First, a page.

Lena: You know what? I used to think it was a female thing. Then I read that Saul Bellow had such a bad sense of imposter syndrome. He couldn’t even get things done. I just think there’s something about — because it’s such an impossible dream to have people read and relate to your work, it can be really hard to say the words “I’m a writer.” I know that it’s definitely taken me time and effort to be able to really say that’s my job. It’s interesting. When people ask me, “What do you do?” Even though I do different things, I direct and I act, I always say writer because I feel like writing is the generative force behind all of it. It’s the thing that makes the rest of it run. I’ve never felt luckier than to have an imagination than in this time. I feel like books and imagination are the things that are definitely getting me, besides my loved ones, are getting me through this quarantine period. It feels like an especially poignant time to think about and recommend books.

Zibby: What does writing do for you? What do you love about it? Have you always loved it? Is it a way to make sense of the world? Is it more an escape? What does it do for you?

Lena: I’ve always loved it. I always joked that I wanted to be a fashion designer until fourth grade and then I had a career change. I think for me the thing about writing is, and I think a lot of writers feel this way, I always, always felt like I was observing the world, like I wasn’t fully engaged. There was some part of me, even if I was in the middle of a party talking and laughing, that was in the corner watching trying to understand. That’s the part of me that’s a writer. That’s the part of me that’s always there. Also, when I’m writing is weirdly when I feel most present. I’m working on a new memoir right now. It’s almost like I can feel more present in my memories writing them than I did when I was in them. That, to me, it can be painful, but it’s also the great gift. The fact that writing always allows you, no matter where you are, to create — when I make a movie, I collaborate with thousands of people, or a TV show, throughout the process. You know, your husband works in film. If I’m doing a project that requires online engagement — you can write and literally suddenly live in a totally different space just by picking up a pencil. I think I figured that out.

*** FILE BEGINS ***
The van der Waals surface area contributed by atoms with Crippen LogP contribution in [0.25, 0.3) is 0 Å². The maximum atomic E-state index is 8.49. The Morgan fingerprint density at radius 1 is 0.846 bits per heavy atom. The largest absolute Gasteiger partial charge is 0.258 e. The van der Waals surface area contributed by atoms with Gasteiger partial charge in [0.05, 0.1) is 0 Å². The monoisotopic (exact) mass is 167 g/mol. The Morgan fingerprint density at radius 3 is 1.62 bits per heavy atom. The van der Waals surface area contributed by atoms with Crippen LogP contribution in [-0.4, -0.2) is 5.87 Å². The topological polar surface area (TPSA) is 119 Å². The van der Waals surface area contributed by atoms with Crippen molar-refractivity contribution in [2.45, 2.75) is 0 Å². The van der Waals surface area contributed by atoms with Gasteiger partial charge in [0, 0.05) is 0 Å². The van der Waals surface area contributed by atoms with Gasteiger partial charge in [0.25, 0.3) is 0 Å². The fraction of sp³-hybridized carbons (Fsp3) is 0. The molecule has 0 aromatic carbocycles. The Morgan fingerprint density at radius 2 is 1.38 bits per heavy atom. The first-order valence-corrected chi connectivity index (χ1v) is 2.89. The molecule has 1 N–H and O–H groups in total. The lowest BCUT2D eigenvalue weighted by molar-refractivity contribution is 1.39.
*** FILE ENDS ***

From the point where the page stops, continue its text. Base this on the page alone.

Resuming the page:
I wrote a novel in fourth grade. Everyone has one of these. I recently found it. It was about a boy who lived in the ruins in India because I’d heard once there were some ruins in India, I did not do good research, and has to save his friend from a snake bite. I remember I was in fourth grade and thought people didn’t like me. For that period of time, I was in the ruins with this kid who was lonely but much more successfully adventurous than I was. It gave me that sense of connection and purpose. Writing’s done that for me ever since. It seems like this is how it is for you. It’s also a way to frame your experience and understand what you’ve been through and also try to reach a hand out to other people and ask, do you know what this feels like too? For me, being read and having someone understand or exchanging a book with someone that we both love, reading someone else, that’s the way that I know how to feel understood.

Zibby: Absolutely, yes. I think there’s nothing better than opening up how you feel and then just being like, am I alone in this? Does anybody else feel this way? Even on Instagram, every so often I’m like, am I the only one having a total panic attack about crazy hornets coming to invade New York City? Can I really take another thing? Why does this make me want to cry? Then everybody else is like, no, I get it too.

Lena: The beautiful part of the internet is that it’s brought some of that connection. When I was a kid and I read Are You There God? It’s Me, Margaret, I was like, I didn’t know other people had these thoughts. That’s the same way I felt in high school when I read The Bell Jar. It’s the same way I felt when I got older and I started engaging — I just reread Eat the Document by Dana Spiotta. All these writers who I went, oh, my — not to mention poets where I went, oh, my god, your brain is occupying the same kind of level. It’s a place for us all to meet. I think that’s, for me, what’s so joyful about it.